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A couple of Vertex Shader Questions

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Hi all, im having trouble decyphering the pants vertex shader example in the DX9 SDK, why do Microsoft have to use their framework! Anyhoo, i have a couple of questions: 1. Where exactly does the VS fit into an engine. I cant quite see how the VS knows which vertices its gonna be altering. 2. I find the best way to learn this stuff is from examples, not tutorials, the SDK exampe doesnt have a separate .VSH file so its tricky to figure out. Any links? 3. Am i right in saying that u could manually do the lighting of say a point light on an entire scene using a VS.Obviously programming the maths behind the lighting. I also havent found the tutorials on here much help cos theyre basically a programming manual with very little in the way of complete source which is what i''m after. Help appreciated, ace

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1. The VS takes the place of the T&L, or geometry, pipeline. Basically, anything that has to do with SetTransform(), D3DLIGHT9, D3DMATERIAL9, etc. The viewport transform is the first thing that happens after the VS.

2. There are a lot of SDK examples which use separate files. Look through them.

3. VS can do anything the fixed-function shader can do, and then some. So, yes.

The D3D framework is ideal for learning, because it lets you focus on the pertinent code instead of the whole mess.

If you want to play with shaders/effects by themselves, run EffectEdit and play around, or get RenderMonkey.

I like pie.

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1. When you call Draw*Primitive, the vertices are fed into whatever vertex shader is currently set, or the fixed function pipeline if none is set.

[edited by - Raloth on April 20, 2004 7:12:32 PM]

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Basic concepts of a typical game engine:

A game engine simulates a world according to some rules, and displays the results to the screen. The player manipulates the simulation using the input/controller device.

In the world, you have an environment, and entities moving around the environment.

The entities are controlled by the player, or by AI; that''s how they know how to move around.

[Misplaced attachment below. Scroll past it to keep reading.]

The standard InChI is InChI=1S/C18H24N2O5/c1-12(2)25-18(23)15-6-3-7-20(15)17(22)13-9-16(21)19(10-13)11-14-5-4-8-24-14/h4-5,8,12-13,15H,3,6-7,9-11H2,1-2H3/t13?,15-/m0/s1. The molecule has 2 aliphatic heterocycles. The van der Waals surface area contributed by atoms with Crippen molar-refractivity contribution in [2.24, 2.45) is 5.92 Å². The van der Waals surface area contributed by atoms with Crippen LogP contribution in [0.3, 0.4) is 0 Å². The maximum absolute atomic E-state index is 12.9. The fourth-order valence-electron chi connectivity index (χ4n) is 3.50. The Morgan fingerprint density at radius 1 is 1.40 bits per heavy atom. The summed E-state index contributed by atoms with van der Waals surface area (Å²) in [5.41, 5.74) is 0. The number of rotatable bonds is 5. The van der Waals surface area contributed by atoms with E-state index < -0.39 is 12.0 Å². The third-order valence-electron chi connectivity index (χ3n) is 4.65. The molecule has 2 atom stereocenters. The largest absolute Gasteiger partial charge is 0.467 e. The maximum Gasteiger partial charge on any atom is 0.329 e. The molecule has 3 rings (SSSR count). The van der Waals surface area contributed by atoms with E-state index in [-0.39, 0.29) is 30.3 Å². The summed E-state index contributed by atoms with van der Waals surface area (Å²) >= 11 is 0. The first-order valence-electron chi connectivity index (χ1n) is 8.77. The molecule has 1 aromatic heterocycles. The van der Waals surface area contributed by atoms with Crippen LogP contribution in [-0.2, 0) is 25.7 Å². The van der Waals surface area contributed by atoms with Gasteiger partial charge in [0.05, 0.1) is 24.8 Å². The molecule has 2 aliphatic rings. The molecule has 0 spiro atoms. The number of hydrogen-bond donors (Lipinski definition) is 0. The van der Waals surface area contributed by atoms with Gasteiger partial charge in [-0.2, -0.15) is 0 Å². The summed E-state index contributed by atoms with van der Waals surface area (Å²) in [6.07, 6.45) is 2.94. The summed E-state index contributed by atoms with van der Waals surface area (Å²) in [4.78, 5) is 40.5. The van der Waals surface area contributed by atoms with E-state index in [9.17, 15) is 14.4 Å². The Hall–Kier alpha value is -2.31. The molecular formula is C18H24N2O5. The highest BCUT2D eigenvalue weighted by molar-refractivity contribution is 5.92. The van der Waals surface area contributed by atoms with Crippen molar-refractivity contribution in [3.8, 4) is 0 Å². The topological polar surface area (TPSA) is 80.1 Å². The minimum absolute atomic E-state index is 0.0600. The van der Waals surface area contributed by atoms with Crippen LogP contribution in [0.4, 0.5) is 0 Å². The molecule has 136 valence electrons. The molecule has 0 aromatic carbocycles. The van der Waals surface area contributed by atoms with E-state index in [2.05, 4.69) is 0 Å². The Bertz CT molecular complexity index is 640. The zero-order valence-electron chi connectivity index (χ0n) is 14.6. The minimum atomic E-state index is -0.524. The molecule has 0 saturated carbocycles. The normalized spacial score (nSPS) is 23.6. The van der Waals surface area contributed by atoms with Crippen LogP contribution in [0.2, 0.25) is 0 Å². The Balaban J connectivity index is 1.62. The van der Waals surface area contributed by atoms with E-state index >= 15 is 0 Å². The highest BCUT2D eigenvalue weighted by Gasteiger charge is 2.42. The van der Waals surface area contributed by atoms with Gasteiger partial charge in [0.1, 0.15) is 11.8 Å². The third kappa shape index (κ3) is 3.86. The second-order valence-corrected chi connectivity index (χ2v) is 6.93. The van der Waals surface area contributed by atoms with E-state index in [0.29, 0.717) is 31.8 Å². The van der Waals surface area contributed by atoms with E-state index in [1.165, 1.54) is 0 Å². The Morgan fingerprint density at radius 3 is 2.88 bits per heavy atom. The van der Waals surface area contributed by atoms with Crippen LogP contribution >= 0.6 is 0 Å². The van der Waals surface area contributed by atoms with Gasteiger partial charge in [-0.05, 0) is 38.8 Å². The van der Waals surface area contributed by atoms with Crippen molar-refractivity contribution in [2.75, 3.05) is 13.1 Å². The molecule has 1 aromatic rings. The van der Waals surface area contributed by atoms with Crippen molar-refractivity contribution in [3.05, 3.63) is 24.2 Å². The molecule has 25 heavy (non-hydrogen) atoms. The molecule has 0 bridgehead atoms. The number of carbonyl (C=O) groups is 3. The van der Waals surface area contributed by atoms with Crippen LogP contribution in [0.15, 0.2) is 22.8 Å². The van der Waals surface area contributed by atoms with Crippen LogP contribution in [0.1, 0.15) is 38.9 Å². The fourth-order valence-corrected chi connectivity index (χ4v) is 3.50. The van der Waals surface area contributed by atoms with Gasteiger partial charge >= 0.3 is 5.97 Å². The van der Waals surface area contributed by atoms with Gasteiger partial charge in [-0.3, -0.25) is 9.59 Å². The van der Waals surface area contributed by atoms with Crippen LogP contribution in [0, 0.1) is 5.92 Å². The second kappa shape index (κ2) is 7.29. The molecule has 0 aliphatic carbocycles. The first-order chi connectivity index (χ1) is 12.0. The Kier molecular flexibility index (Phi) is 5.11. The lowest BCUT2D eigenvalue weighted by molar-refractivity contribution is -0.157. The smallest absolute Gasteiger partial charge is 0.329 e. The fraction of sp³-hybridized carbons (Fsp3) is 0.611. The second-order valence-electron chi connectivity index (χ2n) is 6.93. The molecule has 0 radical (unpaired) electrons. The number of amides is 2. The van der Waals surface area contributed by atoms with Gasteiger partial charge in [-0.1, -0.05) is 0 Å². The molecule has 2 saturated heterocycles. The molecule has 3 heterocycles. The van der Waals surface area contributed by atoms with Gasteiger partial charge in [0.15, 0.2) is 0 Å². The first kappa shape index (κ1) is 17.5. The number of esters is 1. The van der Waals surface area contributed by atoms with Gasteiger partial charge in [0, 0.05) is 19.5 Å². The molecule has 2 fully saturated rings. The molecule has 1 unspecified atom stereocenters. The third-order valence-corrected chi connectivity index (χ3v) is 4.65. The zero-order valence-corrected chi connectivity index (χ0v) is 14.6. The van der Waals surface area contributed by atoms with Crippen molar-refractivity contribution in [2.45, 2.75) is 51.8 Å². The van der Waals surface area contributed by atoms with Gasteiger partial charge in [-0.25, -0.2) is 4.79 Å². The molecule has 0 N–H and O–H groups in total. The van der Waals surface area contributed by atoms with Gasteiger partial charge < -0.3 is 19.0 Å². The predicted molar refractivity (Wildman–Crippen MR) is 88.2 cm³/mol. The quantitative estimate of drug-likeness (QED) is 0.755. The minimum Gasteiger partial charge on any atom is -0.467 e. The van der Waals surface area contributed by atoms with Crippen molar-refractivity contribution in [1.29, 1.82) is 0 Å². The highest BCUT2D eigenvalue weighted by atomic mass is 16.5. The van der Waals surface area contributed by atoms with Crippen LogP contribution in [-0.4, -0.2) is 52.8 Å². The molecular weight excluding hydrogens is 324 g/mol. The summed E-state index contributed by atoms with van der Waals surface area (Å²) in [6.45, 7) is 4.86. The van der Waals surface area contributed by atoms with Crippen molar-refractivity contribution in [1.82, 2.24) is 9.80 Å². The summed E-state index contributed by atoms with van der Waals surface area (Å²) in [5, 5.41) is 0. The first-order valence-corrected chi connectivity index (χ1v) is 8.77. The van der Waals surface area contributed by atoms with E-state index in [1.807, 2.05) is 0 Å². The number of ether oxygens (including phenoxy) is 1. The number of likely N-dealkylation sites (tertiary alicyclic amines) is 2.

The entities and environment have collision and trigger representations; that''s how they know not to fall through the floor.

The entities and environment have visible geometry with material description state; that''s how the renderer knows how to render a snapshot of the simulation world to screen.

The vertex shader, pixel shader, texture map bindings, constant values, framebuffer blending, and other material state used to render something is all part of the material description state. The actual location where you render the entity is extracted from the simulation, and potentially prettied up (say, by applying a running animation).

The location from where you render is typically extracted from a special world entity known as the camera; the rules for how the camera moves are often different from the rules of other things in the simulation.

To render something to a rendering device, you set transform and shading state, and you issue geometry to the device. The vertex shader is just one of many pieces of shading/transform state you can configure the device with before you issue the geometry.

Now, the real trick is to implement the simulation, AI, collision, control, and rendering pieces in a way that works well as an integrated system, yet makes good use of available resources, and optimizes for constraining factors (memory, geometry throughput, input controller latency, what have you).

However, that''s what takes 30 people 3 years to do these days -- to just write a game, you still need to implement these pieces, but you don''t need to implement them optimally. To just write a game, you need one of each kind of piece, but if you''re doing it on your own, your goal is to keep each of those pieces as small as possible, so you can actually finish.

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